But the decision against trick-or-treating isn’t one I can get behind. It’s about as safe as we can make a holiday tradition: naturally lending itself to mask-wearing, taking place outside*, very brief interactions, and with a candy chute/tongs/grab-bags lined up on the driveway, it can be even safer. And the kids need something normal this year.

It’s also hard to explain to them why trick-or-treating outside isn’t considered safe, but the kids can go to school in a still somewhat crowded classroom, people can still go inside restaurants to get take-out, and the friggin realtors are back to banging on the door every week asking if we’re interested in listing the house. So why can these other, riskier activities take place but not a super-fun, super-important holiday tradition? Do we want 2020’s November disaster to be the vengeance of the dead?

There is the argument that these other things have economic value to offset the risk — parents can’t effectively get back to work without school and child care, so the higher risk of classrooms is accepted, whereas trick-or-treating isn’t as big an economic force. Ditto for restaurants and stores and what-not (and I guess the terrible realtors going door-to-door?). And there’s a good point in there, but on the idea of risk-benefit: trick-or-treating can be made pretty darn low-risk. (The benefit side is a harder argument: there are non-economic reasons for doing things, and Halloween is the bestest most importantest holiday in the whole spooky calendar, but that’s a slippery slope to people justifying their weddings and thanksgiving dinners and spin classes.

So anyway, I don’t want to be the anarchist guy saying we should ignore the public health authorities at every turn because they sometimes make mistakes. And I don’t want to incite others towards a sugar-fueled covid anarchy… but we will be handing out (dropping down a chute) candy for any kids who want to come to our door. We even up-sized to full-sized Nestle bars ’cause we know the hit rate will be lower for the kids this year.

My one big tip is to keep the mask on the whole time: don’t pull it up and down each time there’s a knock on the door, or as you’re going up the driveway if you’re a kid or roving backup candy hauler.

* – yes, some people live in apartment/condo buildings, which could have been a more targeted message about staying safe for Halloween if you’re not outside.

Passiv and Unbundling All-in-One ETFs

October 8th, 2020 by Potato

Passiv is a neat tool that helps you manage your portfolio. It plugs into your Questrade account, and can send you email notifications when new money arrives in your account, and can even do one-click rebalancing of your portfolio, either by just distributing un-invested cash to the parts of your portfolio that are under-weight, or by also selling parts that are over-weight.

I should mention that they now have a referral program and I’m part of that — you can find a link over in the sidebar where the advertisey stuff goes.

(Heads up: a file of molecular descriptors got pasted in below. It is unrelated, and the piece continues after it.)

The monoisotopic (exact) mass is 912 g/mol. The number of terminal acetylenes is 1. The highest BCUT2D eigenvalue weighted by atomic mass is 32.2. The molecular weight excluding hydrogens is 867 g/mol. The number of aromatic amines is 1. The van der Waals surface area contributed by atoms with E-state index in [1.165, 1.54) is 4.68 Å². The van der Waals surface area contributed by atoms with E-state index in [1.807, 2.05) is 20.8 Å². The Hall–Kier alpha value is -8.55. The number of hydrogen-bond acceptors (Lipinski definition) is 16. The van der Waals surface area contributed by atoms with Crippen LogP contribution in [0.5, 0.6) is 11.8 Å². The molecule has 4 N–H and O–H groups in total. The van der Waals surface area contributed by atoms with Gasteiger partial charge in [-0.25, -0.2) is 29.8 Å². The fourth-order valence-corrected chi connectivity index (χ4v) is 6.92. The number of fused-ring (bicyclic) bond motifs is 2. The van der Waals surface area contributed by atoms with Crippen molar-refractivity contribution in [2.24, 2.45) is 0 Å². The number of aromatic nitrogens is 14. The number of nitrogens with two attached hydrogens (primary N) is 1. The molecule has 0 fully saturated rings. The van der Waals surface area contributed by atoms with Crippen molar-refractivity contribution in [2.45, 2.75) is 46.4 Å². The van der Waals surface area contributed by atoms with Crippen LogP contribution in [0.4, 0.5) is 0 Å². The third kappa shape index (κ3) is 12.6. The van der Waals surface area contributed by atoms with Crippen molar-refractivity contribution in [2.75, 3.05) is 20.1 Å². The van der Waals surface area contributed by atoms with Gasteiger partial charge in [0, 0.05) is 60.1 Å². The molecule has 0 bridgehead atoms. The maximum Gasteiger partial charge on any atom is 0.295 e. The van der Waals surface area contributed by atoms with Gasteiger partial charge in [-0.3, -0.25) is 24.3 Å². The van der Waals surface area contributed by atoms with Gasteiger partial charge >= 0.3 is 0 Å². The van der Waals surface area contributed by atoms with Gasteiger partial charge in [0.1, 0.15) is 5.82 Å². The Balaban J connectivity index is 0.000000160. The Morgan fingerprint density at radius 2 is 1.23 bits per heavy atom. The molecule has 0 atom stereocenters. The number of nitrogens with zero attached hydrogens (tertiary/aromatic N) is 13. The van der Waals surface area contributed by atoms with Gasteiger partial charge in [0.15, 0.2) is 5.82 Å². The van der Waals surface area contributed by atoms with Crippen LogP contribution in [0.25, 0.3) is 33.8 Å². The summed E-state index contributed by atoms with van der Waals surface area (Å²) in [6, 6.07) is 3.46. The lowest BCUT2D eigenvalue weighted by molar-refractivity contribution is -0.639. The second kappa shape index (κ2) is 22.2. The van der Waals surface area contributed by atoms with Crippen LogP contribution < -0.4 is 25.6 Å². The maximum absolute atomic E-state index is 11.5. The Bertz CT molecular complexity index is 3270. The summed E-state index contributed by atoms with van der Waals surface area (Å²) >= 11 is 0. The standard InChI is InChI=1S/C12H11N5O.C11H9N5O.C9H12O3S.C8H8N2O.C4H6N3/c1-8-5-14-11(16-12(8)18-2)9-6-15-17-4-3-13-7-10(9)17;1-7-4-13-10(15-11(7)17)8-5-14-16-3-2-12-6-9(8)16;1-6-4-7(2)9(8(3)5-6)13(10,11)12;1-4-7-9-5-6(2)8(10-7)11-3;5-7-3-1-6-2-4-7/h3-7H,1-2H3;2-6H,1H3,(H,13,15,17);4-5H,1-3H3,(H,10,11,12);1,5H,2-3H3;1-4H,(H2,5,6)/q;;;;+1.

So they recently put up a blog post comparing the costs of all-in-one ETFs to unbundling them and investing in the handful of underlying funds. Usually you’d also have to consider and weight the extra work and complexity that goes along with the savings of unbundling, but the pitch is that Passiv can manage the rebalancing and multiple purchases for you, so it should just come down to cost.

I’m a big fan of the all-in-one ETFs, in part because they force you to look at your portfolio as a whole, on top of the convenience factor. Even with no rebalancing to do, you can still make use of Passiv to do the purchases for you with one click, and send those emails when new money arrives in your account. And for the moment those services are free to the user.

But if you want to get the lowest possible costs, then sure, you can save a bit by investing in a set of individual ETFs. However, the comparison in the post is missing a few important factors. Yes, you will pay a slight MER premium for the convenience of an all-in-one fund. But that doesn’t mean you should automatically break them apart to seize those savings, even with Passiv to help. Also, the MER premium is a bit smaller than their post makes out — only about 8 bp.

Commission Costs

First off, the article completely ignores transaction costs. While ETFs are nearly free to buy at Questrade, you do have to pay to sell an ETF. And if you’re manually rebalancing, you may sometimes have to do that, especially once your portfolio gets large enough to be hard to rebalance from regular contributions making purchases only.

If you have 3 holdings to sell every 6 months, that’s just $30/yr in commissions, which doesn’t sound like much. But with just 8 bps of savings on the table, you’d need at least $37k invested to break-even. That same comparison also shows how little the convenience of the all-in-one funds costs for smaller portfolios — $30/yr for the convenience on a 5-figure portfolio.

Ok, that’s not a high bar, and below that point you’re almost certainly going to be able to rebalance with new cash rather than having to sell something first anyway. But still, it’s worth pointing out if you are considering using multiple ETFs.